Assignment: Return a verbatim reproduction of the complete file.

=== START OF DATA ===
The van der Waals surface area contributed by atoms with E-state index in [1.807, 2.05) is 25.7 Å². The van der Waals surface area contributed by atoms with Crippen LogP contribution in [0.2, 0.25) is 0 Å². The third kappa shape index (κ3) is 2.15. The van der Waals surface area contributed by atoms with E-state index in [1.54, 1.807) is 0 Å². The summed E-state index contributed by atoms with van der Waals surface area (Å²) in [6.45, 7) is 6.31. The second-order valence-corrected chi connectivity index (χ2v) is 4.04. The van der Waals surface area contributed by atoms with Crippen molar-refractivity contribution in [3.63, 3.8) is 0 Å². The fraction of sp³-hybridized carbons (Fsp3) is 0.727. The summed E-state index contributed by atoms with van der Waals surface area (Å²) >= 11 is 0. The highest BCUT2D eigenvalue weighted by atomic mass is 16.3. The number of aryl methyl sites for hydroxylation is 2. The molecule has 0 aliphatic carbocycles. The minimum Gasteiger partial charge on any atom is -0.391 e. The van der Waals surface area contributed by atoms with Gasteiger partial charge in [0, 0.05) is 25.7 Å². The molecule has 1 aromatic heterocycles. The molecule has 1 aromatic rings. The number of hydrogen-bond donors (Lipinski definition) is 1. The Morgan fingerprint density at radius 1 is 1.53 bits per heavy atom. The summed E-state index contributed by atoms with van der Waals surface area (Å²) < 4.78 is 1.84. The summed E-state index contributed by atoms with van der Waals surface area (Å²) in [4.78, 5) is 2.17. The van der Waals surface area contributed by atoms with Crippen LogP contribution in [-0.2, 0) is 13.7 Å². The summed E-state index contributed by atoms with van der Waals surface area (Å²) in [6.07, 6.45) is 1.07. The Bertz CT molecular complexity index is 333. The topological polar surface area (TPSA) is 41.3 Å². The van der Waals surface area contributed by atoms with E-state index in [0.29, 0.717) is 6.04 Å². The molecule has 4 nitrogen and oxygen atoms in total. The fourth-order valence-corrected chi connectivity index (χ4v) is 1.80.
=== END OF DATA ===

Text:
The van der Waals surface area contributed by atoms with E-state index in [1.807, 2.05) is 25.7 Å². The van der Waals surface area contributed by atoms with Crippen LogP contribution in [0.2, 0.25) is 0 Å². The third kappa shape index (κ3) is 2.15. The van der Waals surface area contributed by atoms with E-state index in [1.54, 1.807) is 0 Å². The summed E-state index contributed by atoms with van der Waals surface area (Å²) in [6.45, 7) is 6.31. The second-order valence-corrected chi connectivity index (χ2v) is 4.04. The van der Waals surface area contributed by atoms with Crippen molar-refractivity contribution in [3.63, 3.8) is 0 Å². The fraction of sp³-hybridized carbons (Fsp3) is 0.727. The summed E-state index contributed by atoms with van der Waals surface area (Å²) >= 11 is 0. The highest BCUT2D eigenvalue weighted by atomic mass is 16.3. The number of aryl methyl sites for hydroxylation is 2. The molecule has 0 aliphatic carbocycles. The minimum Gasteiger partial charge on any atom is -0.391 e. The van der Waals surface area contributed by atoms with Gasteiger partial charge in [0, 0.05) is 25.7 Å². The molecule has 1 aromatic heterocycles. The molecule has 1 aromatic rings. The number of hydrogen-bond donors (Lipinski definition) is 1. The Morgan fingerprint density at radius 1 is 1.53 bits per heavy atom. The summed E-state index contributed by atoms with van der Waals surface area (Å²) < 4.78 is 1.84. The summed E-state index contributed by atoms with van der Waals surface area (Å²) in [4.78, 5) is 2.17. The van der Waals surface area contributed by atoms with Crippen LogP contribution in [-0.2, 0) is 13.7 Å². The summed E-state index contributed by atoms with van der Waals surface area (Å²) in [6.07, 6.45) is 1.07. The Bertz CT molecular complexity index is 333. The topological polar surface area (TPSA) is 41.3 Å². The van der Waals surface area contributed by atoms with E-state index in [0.29, 0.717) is 6.04 Å². The molecule has 4 nitrogen and oxygen atoms in total. The fourth-order valence-corrected chi connectivity index (χ4v) is 1.80.